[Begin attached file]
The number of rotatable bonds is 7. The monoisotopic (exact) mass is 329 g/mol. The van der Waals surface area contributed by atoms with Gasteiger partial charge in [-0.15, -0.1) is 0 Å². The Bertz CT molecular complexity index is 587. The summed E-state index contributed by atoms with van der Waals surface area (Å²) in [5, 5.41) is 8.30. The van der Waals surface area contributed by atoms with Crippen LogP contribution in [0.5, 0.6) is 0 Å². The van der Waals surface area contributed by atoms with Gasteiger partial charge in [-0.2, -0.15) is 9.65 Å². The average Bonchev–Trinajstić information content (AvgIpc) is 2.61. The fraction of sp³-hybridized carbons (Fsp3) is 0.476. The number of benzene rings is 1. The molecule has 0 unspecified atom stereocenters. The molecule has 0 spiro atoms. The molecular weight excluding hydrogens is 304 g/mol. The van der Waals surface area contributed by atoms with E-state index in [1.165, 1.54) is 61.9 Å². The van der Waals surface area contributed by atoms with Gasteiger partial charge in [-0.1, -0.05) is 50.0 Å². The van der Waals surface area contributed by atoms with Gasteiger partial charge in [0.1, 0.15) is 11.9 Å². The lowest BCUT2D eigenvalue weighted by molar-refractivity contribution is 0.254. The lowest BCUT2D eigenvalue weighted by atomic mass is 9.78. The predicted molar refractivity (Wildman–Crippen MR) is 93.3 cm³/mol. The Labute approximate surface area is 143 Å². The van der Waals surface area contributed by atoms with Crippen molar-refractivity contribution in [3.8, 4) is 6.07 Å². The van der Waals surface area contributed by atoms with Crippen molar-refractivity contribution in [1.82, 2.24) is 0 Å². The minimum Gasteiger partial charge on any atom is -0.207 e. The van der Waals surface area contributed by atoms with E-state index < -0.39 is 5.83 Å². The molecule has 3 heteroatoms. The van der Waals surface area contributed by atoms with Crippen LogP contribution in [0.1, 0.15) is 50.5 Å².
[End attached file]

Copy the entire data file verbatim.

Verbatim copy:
The number of rotatable bonds is 7. The monoisotopic (exact) mass is 329 g/mol. The van der Waals surface area contributed by atoms with Gasteiger partial charge in [-0.15, -0.1) is 0 Å². The Bertz CT molecular complexity index is 587. The summed E-state index contributed by atoms with van der Waals surface area (Å²) in [5, 5.41) is 8.30. The van der Waals surface area contributed by atoms with Crippen LogP contribution in [0.5, 0.6) is 0 Å². The van der Waals surface area contributed by atoms with Gasteiger partial charge in [-0.2, -0.15) is 9.65 Å². The average Bonchev–Trinajstić information content (AvgIpc) is 2.61. The fraction of sp³-hybridized carbons (Fsp3) is 0.476. The number of benzene rings is 1. The molecule has 0 unspecified atom stereocenters. The molecule has 0 spiro atoms. The molecular weight excluding hydrogens is 304 g/mol. The van der Waals surface area contributed by atoms with E-state index in [1.165, 1.54) is 61.9 Å². The van der Waals surface area contributed by atoms with Gasteiger partial charge in [-0.1, -0.05) is 50.0 Å². The van der Waals surface area contributed by atoms with Gasteiger partial charge in [0.1, 0.15) is 11.9 Å². The lowest BCUT2D eigenvalue weighted by molar-refractivity contribution is 0.254. The lowest BCUT2D eigenvalue weighted by atomic mass is 9.78. The predicted molar refractivity (Wildman–Crippen MR) is 93.3 cm³/mol. The Labute approximate surface area is 143 Å². The van der Waals surface area contributed by atoms with Crippen molar-refractivity contribution in [3.8, 4) is 6.07 Å². The van der Waals surface area contributed by atoms with Crippen molar-refractivity contribution in [1.82, 2.24) is 0 Å². The minimum Gasteiger partial charge on any atom is -0.207 e. The van der Waals surface area contributed by atoms with E-state index < -0.39 is 5.83 Å². The molecule has 3 heteroatoms. The van der Waals surface area contributed by atoms with Crippen LogP contribution in [0.1, 0.15) is 50.5 Å².